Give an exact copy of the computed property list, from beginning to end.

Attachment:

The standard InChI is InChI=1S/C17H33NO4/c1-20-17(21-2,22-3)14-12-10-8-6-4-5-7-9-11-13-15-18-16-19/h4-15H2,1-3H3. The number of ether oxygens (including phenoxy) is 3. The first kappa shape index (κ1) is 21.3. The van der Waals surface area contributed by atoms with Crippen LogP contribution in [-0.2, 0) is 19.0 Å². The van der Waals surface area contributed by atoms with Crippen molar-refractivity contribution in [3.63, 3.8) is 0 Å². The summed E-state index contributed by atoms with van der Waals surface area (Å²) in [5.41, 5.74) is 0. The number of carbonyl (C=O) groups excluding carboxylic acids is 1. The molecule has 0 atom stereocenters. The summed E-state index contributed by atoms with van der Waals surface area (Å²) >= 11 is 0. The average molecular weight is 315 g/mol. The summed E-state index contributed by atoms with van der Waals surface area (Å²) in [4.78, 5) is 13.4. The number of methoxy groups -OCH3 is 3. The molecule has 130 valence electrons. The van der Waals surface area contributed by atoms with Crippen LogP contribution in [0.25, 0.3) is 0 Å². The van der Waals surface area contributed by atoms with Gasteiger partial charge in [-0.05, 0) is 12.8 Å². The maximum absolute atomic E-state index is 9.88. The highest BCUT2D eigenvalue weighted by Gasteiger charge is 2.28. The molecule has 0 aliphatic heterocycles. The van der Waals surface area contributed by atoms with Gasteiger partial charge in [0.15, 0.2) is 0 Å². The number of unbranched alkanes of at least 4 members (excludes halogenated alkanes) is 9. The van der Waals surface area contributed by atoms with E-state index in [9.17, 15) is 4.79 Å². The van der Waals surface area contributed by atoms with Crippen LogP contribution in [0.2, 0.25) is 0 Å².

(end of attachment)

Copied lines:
The standard InChI is InChI=1S/C17H33NO4/c1-20-17(21-2,22-3)14-12-10-8-6-4-5-7-9-11-13-15-18-16-19/h4-15H2,1-3H3. The number of ether oxygens (including phenoxy) is 3. The first kappa shape index (κ1) is 21.3. The van der Waals surface area contributed by atoms with Crippen LogP contribution in [-0.2, 0) is 19.0 Å². The van der Waals surface area contributed by atoms with Crippen molar-refractivity contribution in [3.63, 3.8) is 0 Å². The summed E-state index contributed by atoms with van der Waals surface area (Å²) in [5.41, 5.74) is 0. The number of carbonyl (C=O) groups excluding carboxylic acids is 1. The molecule has 0 atom stereocenters. The summed E-state index contributed by atoms with van der Waals surface area (Å²) >= 11 is 0. The average molecular weight is 315 g/mol. The summed E-state index contributed by atoms with van der Waals surface area (Å²) in [4.78, 5) is 13.4. The number of methoxy groups -OCH3 is 3. The molecule has 130 valence electrons. The van der Waals surface area contributed by atoms with Crippen LogP contribution in [0.25, 0.3) is 0 Å². The van der Waals surface area contributed by atoms with Gasteiger partial charge in [-0.05, 0) is 12.8 Å². The maximum absolute atomic E-state index is 9.88. The highest BCUT2D eigenvalue weighted by Gasteiger charge is 2.28. The molecule has 0 aliphatic heterocycles. The van der Waals surface area contributed by atoms with Gasteiger partial charge in [0.15, 0.2) is 0 Å². The number of unbranched alkanes of at least 4 members (excludes halogenated alkanes) is 9. The van der Waals surface area contributed by atoms with E-state index in [9.17, 15) is 4.79 Å². The van der Waals surface area contributed by atoms with Crippen LogP contribution in [0.2, 0.25) is 0 Å².